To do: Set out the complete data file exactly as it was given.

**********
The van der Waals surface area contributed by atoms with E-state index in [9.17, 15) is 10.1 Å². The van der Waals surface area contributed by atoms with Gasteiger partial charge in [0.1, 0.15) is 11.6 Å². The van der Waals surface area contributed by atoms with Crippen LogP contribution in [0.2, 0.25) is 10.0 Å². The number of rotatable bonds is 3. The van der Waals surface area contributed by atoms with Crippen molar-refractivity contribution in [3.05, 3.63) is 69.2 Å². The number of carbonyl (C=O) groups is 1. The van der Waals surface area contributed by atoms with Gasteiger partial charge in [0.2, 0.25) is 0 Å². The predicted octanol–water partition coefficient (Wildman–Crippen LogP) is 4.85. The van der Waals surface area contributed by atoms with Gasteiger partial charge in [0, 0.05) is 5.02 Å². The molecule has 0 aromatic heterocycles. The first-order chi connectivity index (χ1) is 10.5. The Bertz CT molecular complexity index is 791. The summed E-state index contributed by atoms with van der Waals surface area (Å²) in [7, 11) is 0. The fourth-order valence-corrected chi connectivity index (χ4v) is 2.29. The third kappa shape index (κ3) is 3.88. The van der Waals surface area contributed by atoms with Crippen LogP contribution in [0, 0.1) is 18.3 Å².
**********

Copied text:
The van der Waals surface area contributed by atoms with E-state index in [9.17, 15) is 10.1 Å². The van der Waals surface area contributed by atoms with Gasteiger partial charge in [0.1, 0.15) is 11.6 Å². The van der Waals surface area contributed by atoms with Crippen LogP contribution in [0.2, 0.25) is 10.0 Å². The number of rotatable bonds is 3. The van der Waals surface area contributed by atoms with Crippen molar-refractivity contribution in [3.05, 3.63) is 69.2 Å². The number of carbonyl (C=O) groups is 1. The van der Waals surface area contributed by atoms with Gasteiger partial charge in [0.2, 0.25) is 0 Å². The predicted octanol–water partition coefficient (Wildman–Crippen LogP) is 4.85. The van der Waals surface area contributed by atoms with Gasteiger partial charge in [0, 0.05) is 5.02 Å². The molecule has 0 aromatic heterocycles. The first-order chi connectivity index (χ1) is 10.5. The Bertz CT molecular complexity index is 791. The summed E-state index contributed by atoms with van der Waals surface area (Å²) in [7, 11) is 0. The fourth-order valence-corrected chi connectivity index (χ4v) is 2.29. The third kappa shape index (κ3) is 3.88. The van der Waals surface area contributed by atoms with Crippen LogP contribution in [0, 0.1) is 18.3 Å².